How to Clean Your Jewelry Easily and Inexpensively


Depending on how often you wear your jewels and how you store them, these precious mementos can suffer the abuse of natural oils from your skin, airborne contaminants and moisture, dust, and corrosion from common household cleaning products. Keeping them as shiny and brilliant as the day you got them is way easier than you might think. Just keep these tips in mind when cleaning your jewels and they're sure to keep their sparkle for years to come.

Before you begin, make sure you check the settings of diamonds or gemstones to make sure they're secure so you don't end up scrubbing them loose or scratching them. It's best to do this on a regular basis anyway to prevent loss of your precious stones.

If you don't wear the jewelry often, wipe it with a dust cloth to remove loose particles that could scratch your gems when you clean them. Also, a good general rule to follow is to begin with the least abrasive method possible and only advance to heavier cleaning when necessary. Remember that the harsher the method you use, the more likely you will be to inadvertently damage your precious gems.

Antique and heirloom jewelry cleaning is best left to professional jewelers in many cases. Professionals can also inspect the settings at the same time and make sure your family heirlooms are safe and secure. Last but not least, avoid cleaning your gems directly over an open sink drain!

Diamonds and Non-Porous Gemstones: Ammonia is commonly used to clean diamonds when a store bought gem cleaner isn't on hand, but it actually isn't necessary in most cases. Since any diamonds or hard (transparent) gemstones will most likely be set in some sort of precious metal that can be damaged by ammonia, it's better to stick to mild, non-toxic, everyday dish soap like.

Simply soak the piece in a solution of warm water and mild detergent for a few minutes to loosen and dissolve oils and grime. Then gently scrub out the area around the setting with a soft-bristled toothbrush to remove the dirt that can accumulate. Rinse with warm water and buff dry with a lint-free cloth. If your gemstone is set in gold, then you've also just effectively cleaned the setting.

Soft, Porous Gemstones: Porous gemstones include all the opaque varieties most commonly pearl, opal, and turquoise. These soft gemstones are much more likely to scratch than harder, transparent gemstones like sapphire, ruby, emerald, etc.

With these gems you'll want to use a solution of baby soap and warm water to soak them for a few minutes. To scrub off the grime, avoid using any type of bristle brush and opt instead for a lint free cloth.

The only exception here is with turquoise, some turquoise can stand a light bristle brush, especially to clean out the gunk around the setting or in the crevices of an intricate design.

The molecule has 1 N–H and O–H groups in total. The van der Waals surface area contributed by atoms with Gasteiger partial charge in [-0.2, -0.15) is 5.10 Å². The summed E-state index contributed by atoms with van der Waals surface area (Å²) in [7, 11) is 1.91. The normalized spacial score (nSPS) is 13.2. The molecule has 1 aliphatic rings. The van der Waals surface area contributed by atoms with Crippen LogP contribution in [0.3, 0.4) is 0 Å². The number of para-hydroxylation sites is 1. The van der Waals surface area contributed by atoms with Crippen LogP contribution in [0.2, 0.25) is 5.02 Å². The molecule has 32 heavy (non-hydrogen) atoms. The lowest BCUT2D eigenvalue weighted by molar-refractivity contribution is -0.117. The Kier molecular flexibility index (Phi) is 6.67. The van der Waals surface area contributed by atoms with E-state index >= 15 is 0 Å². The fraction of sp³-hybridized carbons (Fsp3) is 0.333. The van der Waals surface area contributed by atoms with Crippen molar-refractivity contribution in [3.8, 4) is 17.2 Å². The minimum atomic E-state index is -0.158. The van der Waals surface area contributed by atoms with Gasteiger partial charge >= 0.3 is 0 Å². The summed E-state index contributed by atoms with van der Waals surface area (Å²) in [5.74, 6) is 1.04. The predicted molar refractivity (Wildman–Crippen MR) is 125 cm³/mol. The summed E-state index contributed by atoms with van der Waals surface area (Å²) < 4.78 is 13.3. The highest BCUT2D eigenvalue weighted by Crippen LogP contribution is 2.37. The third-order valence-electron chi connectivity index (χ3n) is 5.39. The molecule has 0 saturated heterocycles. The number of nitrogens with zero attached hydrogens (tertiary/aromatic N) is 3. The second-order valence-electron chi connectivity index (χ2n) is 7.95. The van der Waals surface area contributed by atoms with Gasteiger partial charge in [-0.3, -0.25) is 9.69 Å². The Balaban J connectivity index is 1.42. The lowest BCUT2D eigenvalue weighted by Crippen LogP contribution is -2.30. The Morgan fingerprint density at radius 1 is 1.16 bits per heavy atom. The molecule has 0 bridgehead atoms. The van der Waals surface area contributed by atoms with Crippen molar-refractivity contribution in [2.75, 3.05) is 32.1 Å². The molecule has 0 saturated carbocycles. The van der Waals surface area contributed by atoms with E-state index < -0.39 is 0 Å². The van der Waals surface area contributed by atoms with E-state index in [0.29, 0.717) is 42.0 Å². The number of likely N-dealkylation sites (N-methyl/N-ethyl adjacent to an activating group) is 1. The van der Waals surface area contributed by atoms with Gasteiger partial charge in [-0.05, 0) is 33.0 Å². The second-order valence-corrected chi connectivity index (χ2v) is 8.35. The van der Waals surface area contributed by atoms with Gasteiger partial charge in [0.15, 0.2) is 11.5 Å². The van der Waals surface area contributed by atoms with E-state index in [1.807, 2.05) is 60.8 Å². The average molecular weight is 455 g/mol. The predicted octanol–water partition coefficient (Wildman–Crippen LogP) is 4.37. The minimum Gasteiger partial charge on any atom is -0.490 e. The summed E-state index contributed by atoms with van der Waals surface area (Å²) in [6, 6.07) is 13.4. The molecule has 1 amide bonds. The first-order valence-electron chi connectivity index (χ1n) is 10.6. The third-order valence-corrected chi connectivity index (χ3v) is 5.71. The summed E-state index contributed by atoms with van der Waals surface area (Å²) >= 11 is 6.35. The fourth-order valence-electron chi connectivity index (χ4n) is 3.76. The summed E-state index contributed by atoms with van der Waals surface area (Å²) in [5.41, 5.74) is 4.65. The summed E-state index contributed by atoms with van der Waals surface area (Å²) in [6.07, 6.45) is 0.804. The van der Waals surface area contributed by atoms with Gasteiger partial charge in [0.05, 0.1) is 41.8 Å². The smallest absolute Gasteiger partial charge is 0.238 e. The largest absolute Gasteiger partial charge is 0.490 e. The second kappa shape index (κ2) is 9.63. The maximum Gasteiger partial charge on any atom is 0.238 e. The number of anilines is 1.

Also, if you have a strand of pearls, avoid soaking the entire necklace or bracelet the warm soapy water can actually cause the string to stretch out. With these you'll want to simply wipe off the stones themselves with a soft cloth dipped in the cleaning solution of warm water a few drops of baby soap and let them air dry.

Silver: Silver jewelry can tarnish, causing a dark finish to build up over time, and the more humid the area you live, the more quickly your silver can tarnish. With silver jewelry, you have a few options depending on what type of piece you need to clean.

For silver jewelry with no gemstones or other metals, using a homemade solution to create a chemical reaction will remove tarnish beautifully and inexpensively. It just takes a few simple household ingredients: tin foil, a small bowl, hot water, salt and baking soda. While some harsh silver cleaning products can actually remove the outermost layer of silver, this solution removes only the tarnish. Again, this method is safe ONLY if the jewelry does not have any gemstones, as they are easily damaged with this solution.

First, cover a small bowl with tin foil and place your jewelry inside, making sure as much of the jewelry's surface area is in contact with the aluminum foil as possible. Pour in enough hot water to cover the jewelry, then add equal amounts (about a tablespoon) of salt and baking soda. Let it sit for a few minutes while the nifty chemical reaction takes place that attracts the tarnish to the aluminum instead of the silver, then rinse and pat dry with a cloth.

For heavily tarnished pieces, you will need to repeat this several times until the tarnish is removed. Only when you can't remove the tarnish with this method, or you have heavy grime built up in small crevices, should you need a store-bought cleaning solution or paste.

While some people use toothpaste to clean silver jewelry, this can actually scratch delicate pieces, so be careful!

Gold: With gold and gold-plated jewelry, a simple solution of warm water and a few drops of mild detergent will do the trick. Simply soak your gold jewelry in the solution and if necessary, scrub gently with a soft bristle brush. Make sure to buff the jewelry dry as letting the moisture sit on the metal is not recommended and can dull some of the gold's natural shine. This method will also work when you have mixed metals or gemstone jewelry that you're not quite sure how to clean.